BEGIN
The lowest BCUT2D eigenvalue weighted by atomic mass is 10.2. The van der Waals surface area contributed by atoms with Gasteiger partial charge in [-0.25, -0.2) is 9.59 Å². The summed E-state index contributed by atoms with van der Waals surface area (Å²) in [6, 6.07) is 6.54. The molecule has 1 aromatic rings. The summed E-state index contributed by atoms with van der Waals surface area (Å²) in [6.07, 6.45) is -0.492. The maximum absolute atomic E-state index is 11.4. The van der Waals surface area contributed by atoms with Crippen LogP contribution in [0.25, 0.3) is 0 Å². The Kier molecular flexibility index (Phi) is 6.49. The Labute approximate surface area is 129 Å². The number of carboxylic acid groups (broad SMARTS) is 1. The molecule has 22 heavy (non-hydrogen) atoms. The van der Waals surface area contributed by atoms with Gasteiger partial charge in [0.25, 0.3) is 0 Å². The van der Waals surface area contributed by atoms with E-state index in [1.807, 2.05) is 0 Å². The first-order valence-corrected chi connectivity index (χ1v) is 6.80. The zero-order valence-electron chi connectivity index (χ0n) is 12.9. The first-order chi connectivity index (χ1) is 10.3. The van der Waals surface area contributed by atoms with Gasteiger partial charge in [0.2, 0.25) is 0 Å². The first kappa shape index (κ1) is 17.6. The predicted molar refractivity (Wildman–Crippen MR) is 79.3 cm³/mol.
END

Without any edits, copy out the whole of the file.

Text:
The lowest BCUT2D eigenvalue weighted by atomic mass is 10.2. The van der Waals surface area contributed by atoms with Gasteiger partial charge in [-0.25, -0.2) is 9.59 Å². The summed E-state index contributed by atoms with van der Waals surface area (Å²) in [6, 6.07) is 6.54. The molecule has 1 aromatic rings. The summed E-state index contributed by atoms with van der Waals surface area (Å²) in [6.07, 6.45) is -0.492. The maximum absolute atomic E-state index is 11.4. The van der Waals surface area contributed by atoms with Crippen LogP contribution in [0.25, 0.3) is 0 Å². The Kier molecular flexibility index (Phi) is 6.49. The Labute approximate surface area is 129 Å². The number of carboxylic acid groups (broad SMARTS) is 1. The molecule has 22 heavy (non-hydrogen) atoms. The van der Waals surface area contributed by atoms with Gasteiger partial charge in [0.25, 0.3) is 0 Å². The van der Waals surface area contributed by atoms with E-state index in [1.807, 2.05) is 0 Å². The first-order valence-corrected chi connectivity index (χ1v) is 6.80. The zero-order valence-electron chi connectivity index (χ0n) is 12.9. The first-order chi connectivity index (χ1) is 10.3. The van der Waals surface area contributed by atoms with Gasteiger partial charge in [0.2, 0.25) is 0 Å². The first kappa shape index (κ1) is 17.6. The predicted molar refractivity (Wildman–Crippen MR) is 79.3 cm³/mol.